Lawrence Golan: York's generosity helps city growthGolan is the music director for the York Symphony Orchestra
Here's a conversation with Lawrence Golan.
Q: You have helped elevate the orchestra from both an artistic and business standpoint. How do you balance both?
A: I think the most important thing is for me to know where my focus is, and that is to curate the organization from an artistic standpoint. On the business side it’s more at the macro level, the big picture. One of the first things we did when the opportunity arose was to create a full-time executive director position to handle the nitty-gritty daily business of the organization. From there we have worked at building the staff and putting people in those positions to operate professionally.
What characteristics have made York County culture what it is today?
One thing I noticed right away when I came to York was almost an uncanny sense of municipal pride among citizens, specifically ones that are from here and have been here for many generations. That has manifested in the cultural scene. They’re very proud York has a symphony orchestra, and they should be. A city of this size, to have a professional symphony orchestra is definitely a feather in the cap.
I work in many different places and in every city, there’s always a handful of people that are extremely generous, and you see their names on the concert hall, the museum, the library, because they make the city what it is. York is no exception, but I’d say there is more than a handful making the city and the cultural scene what it is.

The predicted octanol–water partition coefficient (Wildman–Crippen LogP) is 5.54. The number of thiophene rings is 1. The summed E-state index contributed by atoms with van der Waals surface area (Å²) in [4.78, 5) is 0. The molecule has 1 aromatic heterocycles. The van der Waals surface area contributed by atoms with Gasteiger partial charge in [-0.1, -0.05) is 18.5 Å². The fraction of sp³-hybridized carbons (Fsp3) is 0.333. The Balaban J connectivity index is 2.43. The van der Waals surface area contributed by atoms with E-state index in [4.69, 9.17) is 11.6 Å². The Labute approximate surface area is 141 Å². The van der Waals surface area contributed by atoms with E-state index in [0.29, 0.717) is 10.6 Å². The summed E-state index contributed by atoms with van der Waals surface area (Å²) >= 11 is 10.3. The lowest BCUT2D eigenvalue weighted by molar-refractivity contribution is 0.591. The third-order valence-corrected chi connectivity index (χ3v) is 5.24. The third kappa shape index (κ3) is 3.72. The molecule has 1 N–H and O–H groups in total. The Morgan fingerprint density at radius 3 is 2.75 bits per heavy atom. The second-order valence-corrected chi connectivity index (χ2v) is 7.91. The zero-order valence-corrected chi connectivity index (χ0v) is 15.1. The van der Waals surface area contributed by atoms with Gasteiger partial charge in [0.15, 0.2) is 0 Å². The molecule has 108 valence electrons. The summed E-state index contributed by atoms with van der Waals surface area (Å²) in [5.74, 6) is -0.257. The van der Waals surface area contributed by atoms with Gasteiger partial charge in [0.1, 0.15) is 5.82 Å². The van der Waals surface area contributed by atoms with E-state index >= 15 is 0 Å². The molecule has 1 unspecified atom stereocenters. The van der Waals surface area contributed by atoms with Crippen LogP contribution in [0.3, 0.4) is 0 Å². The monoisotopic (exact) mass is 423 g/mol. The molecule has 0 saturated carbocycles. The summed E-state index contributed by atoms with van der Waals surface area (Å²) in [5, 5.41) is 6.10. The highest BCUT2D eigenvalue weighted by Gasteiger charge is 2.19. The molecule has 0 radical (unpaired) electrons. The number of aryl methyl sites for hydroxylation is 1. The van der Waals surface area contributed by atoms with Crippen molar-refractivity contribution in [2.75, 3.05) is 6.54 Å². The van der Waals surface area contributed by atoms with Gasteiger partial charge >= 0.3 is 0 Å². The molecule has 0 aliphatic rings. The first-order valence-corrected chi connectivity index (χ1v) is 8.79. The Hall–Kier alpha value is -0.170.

How can a strong artistic community enhance the business community?
Whenever any performing arts organization, especially in the downtown area, has an event, that attracts hundreds or thousands downtown. They park, they eat at a restaurant, after concerts go for a drink or dessert. When we bring guest artists to town, they stay at hotels, they take taxis or Uber, they eat or drink as well. We generate a lot of actual business.
It is not uncommon for local businesses to need to recruit nationally. When one is trying to attract and recruit people to a town, especially a smaller town that doesn’t have the obvious allure of a New York or Los Angeles, there are certain characteristics a business can tout. The symphony orchestra is the pinnacle of that and the figurehead of a strong arts community. You don’t have to drive to Philly or Baltimore to get your cultural fix.
Who is your favorite artist you have worked with?
I had the opportunity to play in an orchestra with Leonard Bernstein. We toured all over Europe, played the major concert halls of London, Paris, Moscow, Berlin. It’s such an amazing experience to work and play with someone who is literally a legend in his own time. Frank Sinatra was equally an absolute legend. It was just a thrill to tour with him.
About Lawrence Golan
Lawrence Golan, 51, is entering his fifth season as music director of the York Symphony Orchestra. He also serves as music director of the Yakima (Washington) Symphony Orchestra, the Denver Philharmonic, and the Lamont Symphony Orchestra and Opera Theatre at the University of Denver. He leads the graduate conducting program at the University of Delaware and is an accomplished violinist.
Golan has a bachelor’s degree and master’s degree in both conducting and violin performance from Indiana University’s Jacobs School of Music and a doctorate in musical arts from the New England Conservatory of Music.
He makes his home in Denver along with his wife, Cecilia, and their children, Giovanna and Joseph.